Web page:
If this were an episode of Law & Order, kale’s defense attorney would point out that the evidence against his client is circumstantial at best. This is true: The vegetable’s exact future remains unknown, and using search and sales data to triangulate people’s true feelings is certainly an imprecise science. Many people do, of course, genuinely like kale. But the most revealing thing about America’s relationship with kale isn’t whether people are buying the vegetable, but when.
During the holidays, people make dishes they love and want to share, so it makes sense that fewer Americans would be searching for brussels-sprouts cooking times as soon as a big food-prep holiday is over. January, however, is not really part of the holidays. Rather than piles of delicious food, the month traditionally brings promises of long-term self-abnegation; it’s when America’s sense of duty toward “healthy” things shines. But like almost all New Year’s resolutions, America’s commitment to eat more kale rarely makes it to February. If eating kale were something that people mostly enjoyed, you’d think they’d keep right on stuffing it down their gullets in blissful perpetuity.
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It might be that Americans try to love kale every January for the same reason the green so quickly became a household name in the first place. In the era of “clean eating” and internet wellness fads, kale comes approved by internet wellness gurus. It has been branded a “superfood,” and it’s talked about in juice shops with such hushed reverence that you’d think it held the key to eternal life. It’s low calorie and nutrient dense, with particularly robust supplies of vitamins A, C, and K, plus some fiber and protein. But avoiding kale won’t hurt you. Pretty much all dark, leafy greens have strong nutrient profiles, so there’s little reason to privilege one over all the others.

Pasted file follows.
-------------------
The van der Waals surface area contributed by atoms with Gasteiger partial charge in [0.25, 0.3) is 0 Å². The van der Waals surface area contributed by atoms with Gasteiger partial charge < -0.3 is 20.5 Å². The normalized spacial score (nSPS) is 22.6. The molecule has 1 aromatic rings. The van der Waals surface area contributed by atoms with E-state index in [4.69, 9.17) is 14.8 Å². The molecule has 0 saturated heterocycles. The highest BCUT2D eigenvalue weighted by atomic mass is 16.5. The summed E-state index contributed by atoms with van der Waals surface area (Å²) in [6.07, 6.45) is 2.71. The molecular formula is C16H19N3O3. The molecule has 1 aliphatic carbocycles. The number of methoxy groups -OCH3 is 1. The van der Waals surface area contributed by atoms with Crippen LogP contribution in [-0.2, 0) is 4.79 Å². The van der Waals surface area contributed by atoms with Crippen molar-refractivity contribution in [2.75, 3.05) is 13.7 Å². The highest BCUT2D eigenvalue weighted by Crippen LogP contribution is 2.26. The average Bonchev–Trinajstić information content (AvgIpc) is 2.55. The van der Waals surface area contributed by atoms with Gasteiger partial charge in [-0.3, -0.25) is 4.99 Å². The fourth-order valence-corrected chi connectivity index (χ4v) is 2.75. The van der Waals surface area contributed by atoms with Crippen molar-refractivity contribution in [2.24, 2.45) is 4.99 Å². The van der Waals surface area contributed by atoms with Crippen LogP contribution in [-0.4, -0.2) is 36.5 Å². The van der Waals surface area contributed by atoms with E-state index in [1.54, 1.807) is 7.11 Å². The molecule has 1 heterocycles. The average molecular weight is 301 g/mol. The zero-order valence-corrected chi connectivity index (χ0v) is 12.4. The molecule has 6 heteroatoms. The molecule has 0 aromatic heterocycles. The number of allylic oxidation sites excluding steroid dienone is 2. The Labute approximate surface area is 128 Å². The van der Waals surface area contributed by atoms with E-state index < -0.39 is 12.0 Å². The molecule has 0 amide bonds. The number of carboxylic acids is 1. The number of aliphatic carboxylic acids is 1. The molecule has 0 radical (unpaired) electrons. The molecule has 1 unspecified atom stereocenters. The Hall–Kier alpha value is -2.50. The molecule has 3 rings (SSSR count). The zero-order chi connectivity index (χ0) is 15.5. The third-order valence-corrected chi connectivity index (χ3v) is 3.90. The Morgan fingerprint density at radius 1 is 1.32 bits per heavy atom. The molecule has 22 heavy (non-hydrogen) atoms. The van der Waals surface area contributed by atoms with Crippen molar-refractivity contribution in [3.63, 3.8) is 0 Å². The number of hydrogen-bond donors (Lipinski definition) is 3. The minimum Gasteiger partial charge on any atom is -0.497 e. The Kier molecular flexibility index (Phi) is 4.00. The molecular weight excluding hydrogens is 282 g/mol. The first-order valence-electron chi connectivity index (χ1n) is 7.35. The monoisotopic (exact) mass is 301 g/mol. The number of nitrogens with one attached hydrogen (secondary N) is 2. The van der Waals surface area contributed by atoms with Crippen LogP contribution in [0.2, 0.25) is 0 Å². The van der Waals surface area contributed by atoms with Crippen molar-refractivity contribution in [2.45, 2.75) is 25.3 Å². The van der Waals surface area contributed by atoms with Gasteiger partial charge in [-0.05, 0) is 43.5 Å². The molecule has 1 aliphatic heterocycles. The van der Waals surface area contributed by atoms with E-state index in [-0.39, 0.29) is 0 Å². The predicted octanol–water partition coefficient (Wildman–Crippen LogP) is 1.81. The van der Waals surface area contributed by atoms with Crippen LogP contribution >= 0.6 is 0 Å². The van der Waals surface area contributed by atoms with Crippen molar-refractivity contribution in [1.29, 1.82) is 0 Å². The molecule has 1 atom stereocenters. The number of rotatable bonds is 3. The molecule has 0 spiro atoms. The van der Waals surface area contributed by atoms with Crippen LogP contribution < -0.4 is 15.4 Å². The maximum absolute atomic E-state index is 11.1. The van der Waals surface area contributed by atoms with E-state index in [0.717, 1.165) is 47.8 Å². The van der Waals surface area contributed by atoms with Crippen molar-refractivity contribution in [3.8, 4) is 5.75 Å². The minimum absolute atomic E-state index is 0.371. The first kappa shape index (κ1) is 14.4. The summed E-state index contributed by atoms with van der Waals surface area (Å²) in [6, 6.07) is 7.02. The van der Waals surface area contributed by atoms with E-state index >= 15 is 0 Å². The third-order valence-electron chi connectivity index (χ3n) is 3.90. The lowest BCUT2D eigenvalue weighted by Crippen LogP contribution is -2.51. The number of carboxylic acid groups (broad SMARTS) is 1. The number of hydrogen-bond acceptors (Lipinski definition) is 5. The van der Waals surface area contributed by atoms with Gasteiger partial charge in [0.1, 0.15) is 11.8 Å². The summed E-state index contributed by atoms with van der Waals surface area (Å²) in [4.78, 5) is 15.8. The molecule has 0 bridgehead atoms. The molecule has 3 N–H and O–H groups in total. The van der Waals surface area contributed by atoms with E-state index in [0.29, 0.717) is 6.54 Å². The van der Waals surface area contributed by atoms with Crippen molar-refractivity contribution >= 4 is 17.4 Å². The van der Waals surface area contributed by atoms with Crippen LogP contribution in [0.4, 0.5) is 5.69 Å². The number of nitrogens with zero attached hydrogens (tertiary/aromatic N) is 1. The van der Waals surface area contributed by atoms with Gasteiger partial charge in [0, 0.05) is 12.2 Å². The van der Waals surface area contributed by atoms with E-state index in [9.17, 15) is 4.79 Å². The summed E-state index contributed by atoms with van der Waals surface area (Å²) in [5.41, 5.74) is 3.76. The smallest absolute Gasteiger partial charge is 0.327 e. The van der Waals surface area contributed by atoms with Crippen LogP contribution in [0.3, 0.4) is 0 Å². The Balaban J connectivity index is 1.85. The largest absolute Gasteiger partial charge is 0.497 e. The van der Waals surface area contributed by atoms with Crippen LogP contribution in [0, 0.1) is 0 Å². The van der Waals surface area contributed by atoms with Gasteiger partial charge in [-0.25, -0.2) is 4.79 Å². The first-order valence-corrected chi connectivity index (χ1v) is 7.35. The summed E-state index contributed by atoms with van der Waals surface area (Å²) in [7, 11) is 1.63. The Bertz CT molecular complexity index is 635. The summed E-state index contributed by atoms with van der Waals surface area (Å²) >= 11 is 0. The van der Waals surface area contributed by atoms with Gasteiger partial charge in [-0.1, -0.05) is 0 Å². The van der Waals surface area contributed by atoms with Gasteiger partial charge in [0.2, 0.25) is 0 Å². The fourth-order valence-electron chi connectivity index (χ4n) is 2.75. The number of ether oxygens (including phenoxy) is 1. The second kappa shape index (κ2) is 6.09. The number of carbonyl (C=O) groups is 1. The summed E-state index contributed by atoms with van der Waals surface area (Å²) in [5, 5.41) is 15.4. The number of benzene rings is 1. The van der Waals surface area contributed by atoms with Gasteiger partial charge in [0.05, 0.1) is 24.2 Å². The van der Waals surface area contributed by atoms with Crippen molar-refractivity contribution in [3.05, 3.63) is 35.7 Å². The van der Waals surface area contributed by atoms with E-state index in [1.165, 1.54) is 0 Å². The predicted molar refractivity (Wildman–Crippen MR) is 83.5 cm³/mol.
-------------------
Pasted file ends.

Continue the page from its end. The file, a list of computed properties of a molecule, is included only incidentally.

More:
Marketers seem to have quickly caught on that many Americans might want to consume kale without being forced to taste, chew, and swallow a significant amount of it. A 2017 analysis from Nielsen identified eight areas in which sales of products containing the vegetable had grown significantly in the previous year, and many of them—snacks, pasta sauces, and deli dips, for example—are prepared foods in which kale’s characteristics can be masked. Sales of vitamins and supplements with kale in them also more than doubled, even though desiccated kale powder is basically devoid of the nutrients that make the full plant good for you. The most explosive growth for kale products happened in baby foods, the sales of which nearly quadrupled. The Americans eating kale most consistently, in other words, might be those who literally have things spoon-fed to them, with no say in the matter.
Puzzling together the available data creates a picture of a populace with an uneasy relationship with a vegetable whose health reputation is so powerful that people seem to think of it like taking a vitamin. Or maybe the more accurate analogy for eating kale would be flossing—something Americans know is supposed to be good for them, but that’s still annoying and unpleasant. Food trends usually last 10 to 20 years before waning, but if the things people search for and buy are any indication, many Americans seem eager to make it to kale’s cultural finish line. If Beyoncé dancing pantsless in a sweatshirt emblazoned with the word kale can’t persuade the country to get over its aversion to the vegetable, it might be time everyone admitted their true feelings and just went back to spinach.